Breathing: The Mechanism Of Breathing

Breathing is the process in which air moves in and out of the lungs with the help of various respiratory organs. In other words, breathing is a simple give and take process. While breathing we take in oxygen-rich air from the atmosphere, in lieu of which, we give out air rich in carbon dioxide to the atmosphere. This is again utilized by the plants for photosynthesis. It is a continuous process and goes on all the time, throughout the life of an organism.

The process of taking in air rich in oxygen is called inhalation. Similarly, the process of giving out air rich in carbon dioxide is called exhalation. One breath comprises one inhalation and one exhalation. A person breathes several times in a day. The number of times a person breathes in one minute is termed as his/her breathing rate. To know how many times you breathe in a day, you can simply calculate it by knowing your breathing rate. However, breathing rate varies depending upon the activity a person is doing. It increases when a person walks fast, runs or after a heavy exercise; similarly, decreases when a person is calm.

On an average, an adult breathes 15-18 times a minute. However, during heavy exercise, breathing rate can go up to 25 times per minute.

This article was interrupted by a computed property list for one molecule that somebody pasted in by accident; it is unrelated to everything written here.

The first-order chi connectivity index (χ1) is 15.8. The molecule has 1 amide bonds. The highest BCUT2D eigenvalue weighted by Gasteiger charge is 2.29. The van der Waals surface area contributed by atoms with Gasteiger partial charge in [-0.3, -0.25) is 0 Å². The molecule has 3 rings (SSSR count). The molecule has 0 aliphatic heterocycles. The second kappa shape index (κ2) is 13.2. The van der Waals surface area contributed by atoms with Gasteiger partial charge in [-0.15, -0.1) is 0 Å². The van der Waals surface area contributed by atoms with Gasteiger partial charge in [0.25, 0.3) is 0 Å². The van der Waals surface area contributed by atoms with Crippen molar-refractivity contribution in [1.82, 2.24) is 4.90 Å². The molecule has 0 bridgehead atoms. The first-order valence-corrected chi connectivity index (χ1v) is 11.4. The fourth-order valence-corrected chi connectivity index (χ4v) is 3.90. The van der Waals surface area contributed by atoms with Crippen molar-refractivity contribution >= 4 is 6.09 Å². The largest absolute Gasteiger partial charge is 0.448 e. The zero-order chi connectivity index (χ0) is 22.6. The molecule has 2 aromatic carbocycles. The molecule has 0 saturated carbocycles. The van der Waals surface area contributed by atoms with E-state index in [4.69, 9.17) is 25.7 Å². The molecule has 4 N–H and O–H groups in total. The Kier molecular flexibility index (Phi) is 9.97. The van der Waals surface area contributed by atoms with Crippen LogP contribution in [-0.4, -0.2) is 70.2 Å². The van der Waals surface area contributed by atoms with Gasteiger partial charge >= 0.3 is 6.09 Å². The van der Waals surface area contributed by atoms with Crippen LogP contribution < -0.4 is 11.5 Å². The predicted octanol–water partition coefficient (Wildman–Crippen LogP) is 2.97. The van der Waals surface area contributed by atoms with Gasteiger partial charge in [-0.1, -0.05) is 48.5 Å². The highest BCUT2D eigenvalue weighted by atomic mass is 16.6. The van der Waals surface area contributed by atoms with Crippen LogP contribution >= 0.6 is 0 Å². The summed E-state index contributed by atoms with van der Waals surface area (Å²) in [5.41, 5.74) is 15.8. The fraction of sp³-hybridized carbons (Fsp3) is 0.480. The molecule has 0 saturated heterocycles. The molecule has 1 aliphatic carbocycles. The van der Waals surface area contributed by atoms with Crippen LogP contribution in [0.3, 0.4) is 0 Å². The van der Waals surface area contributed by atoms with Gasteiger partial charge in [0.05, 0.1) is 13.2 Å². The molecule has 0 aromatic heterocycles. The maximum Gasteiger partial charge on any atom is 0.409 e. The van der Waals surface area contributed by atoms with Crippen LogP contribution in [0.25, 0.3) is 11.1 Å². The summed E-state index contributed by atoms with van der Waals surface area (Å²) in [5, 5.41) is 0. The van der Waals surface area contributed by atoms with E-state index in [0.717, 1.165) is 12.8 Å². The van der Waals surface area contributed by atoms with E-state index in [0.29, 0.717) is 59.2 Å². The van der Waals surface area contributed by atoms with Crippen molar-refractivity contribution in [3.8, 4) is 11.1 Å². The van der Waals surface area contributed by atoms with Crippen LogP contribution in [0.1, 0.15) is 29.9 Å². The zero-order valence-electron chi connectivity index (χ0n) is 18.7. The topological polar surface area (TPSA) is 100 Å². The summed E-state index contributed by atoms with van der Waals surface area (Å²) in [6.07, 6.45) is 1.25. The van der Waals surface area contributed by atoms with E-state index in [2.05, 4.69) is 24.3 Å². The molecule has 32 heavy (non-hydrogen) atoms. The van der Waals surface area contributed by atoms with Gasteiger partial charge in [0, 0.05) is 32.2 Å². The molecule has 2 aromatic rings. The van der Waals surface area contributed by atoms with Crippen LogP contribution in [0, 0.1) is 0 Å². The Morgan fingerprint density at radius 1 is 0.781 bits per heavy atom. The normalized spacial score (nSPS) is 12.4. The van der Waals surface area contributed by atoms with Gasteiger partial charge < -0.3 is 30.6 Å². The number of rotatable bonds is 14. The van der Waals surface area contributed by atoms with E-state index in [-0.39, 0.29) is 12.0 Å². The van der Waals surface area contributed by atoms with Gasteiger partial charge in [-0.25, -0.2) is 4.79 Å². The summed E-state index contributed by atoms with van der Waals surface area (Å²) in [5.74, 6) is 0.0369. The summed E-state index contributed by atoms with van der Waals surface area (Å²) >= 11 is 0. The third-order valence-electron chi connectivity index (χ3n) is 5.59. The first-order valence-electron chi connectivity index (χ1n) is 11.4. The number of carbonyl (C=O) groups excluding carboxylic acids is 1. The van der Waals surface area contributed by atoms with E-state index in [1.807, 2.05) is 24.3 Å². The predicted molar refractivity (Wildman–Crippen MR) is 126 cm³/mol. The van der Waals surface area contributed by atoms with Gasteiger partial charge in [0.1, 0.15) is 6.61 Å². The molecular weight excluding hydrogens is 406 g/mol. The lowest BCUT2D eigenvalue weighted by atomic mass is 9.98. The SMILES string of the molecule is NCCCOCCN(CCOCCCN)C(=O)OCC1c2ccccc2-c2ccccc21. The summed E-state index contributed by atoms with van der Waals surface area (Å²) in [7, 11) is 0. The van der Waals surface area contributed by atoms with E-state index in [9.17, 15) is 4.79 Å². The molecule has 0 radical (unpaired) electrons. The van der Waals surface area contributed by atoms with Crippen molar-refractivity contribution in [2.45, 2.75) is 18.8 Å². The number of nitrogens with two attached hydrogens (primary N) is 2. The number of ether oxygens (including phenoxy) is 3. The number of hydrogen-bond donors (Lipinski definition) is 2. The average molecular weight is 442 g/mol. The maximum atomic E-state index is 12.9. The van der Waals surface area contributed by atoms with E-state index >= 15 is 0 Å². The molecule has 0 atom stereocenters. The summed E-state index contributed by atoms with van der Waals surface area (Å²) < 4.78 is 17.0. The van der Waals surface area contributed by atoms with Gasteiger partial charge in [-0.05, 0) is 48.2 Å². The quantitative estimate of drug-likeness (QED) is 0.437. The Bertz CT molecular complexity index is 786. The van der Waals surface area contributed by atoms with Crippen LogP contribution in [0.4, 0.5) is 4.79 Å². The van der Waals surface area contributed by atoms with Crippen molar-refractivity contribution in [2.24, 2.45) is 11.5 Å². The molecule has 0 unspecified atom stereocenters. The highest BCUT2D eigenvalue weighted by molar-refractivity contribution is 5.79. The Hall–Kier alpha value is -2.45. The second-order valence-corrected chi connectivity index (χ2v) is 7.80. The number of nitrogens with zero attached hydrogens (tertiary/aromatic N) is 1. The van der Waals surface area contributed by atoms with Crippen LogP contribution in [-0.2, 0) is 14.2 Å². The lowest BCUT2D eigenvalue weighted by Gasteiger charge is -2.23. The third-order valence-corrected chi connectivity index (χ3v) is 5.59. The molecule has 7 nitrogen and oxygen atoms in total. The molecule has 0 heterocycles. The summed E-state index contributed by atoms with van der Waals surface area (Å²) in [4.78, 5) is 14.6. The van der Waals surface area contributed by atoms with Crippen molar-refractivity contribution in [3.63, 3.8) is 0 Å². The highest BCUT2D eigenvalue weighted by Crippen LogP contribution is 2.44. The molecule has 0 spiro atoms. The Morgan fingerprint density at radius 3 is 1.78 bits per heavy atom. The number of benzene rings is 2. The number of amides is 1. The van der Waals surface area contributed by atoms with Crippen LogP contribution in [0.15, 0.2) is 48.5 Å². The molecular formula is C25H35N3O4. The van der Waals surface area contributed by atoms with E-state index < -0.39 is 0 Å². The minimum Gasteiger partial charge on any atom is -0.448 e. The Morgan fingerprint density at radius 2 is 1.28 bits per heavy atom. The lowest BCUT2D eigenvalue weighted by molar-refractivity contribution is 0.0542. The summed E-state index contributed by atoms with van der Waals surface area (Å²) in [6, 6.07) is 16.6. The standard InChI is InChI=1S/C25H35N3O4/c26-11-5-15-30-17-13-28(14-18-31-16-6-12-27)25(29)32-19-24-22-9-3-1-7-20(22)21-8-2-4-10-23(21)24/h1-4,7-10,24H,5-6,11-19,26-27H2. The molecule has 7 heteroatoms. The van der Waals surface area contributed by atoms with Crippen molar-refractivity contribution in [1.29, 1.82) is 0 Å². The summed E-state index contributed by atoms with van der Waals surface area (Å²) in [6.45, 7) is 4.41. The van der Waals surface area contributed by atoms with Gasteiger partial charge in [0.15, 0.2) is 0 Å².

Mechanism of Breathing

The breathing process takes place with the help of various respiratory organs, which form the part of our respiratory system.

As we breathe in, we inhale air through our nostrils, which then passes through the nasal cavity, from where the oxygen-rich air reaches our lungs via the windpipe. Our lungs are located in our chest cavity, surrounded by ribs, forming a rib-cage, and a large muscular sheet, called diaphragm, lying in the bottom of the cavity. If you put your hands on your chest and abdomen and lie down for a while, you will feel that your stomach is moving up and down continuously. This happens because breathing involves the movement of the ribcage and the diaphragm. When we inhale, the ribs move up and outwards while the diaphragm moves down.

An exact opposite movement occurs during exhalation when the ribs move down and inwards while the diaphragm moves up. The outward movement of the ribs during inhalation expands our chest cavity increasing the space to accommodate air that rushes to our lungs, whereas the inward movement of the ribs helps the carbon dioxide filled the air to be pushed out of the lungs.

Breathing - Inhalation & Exhalation

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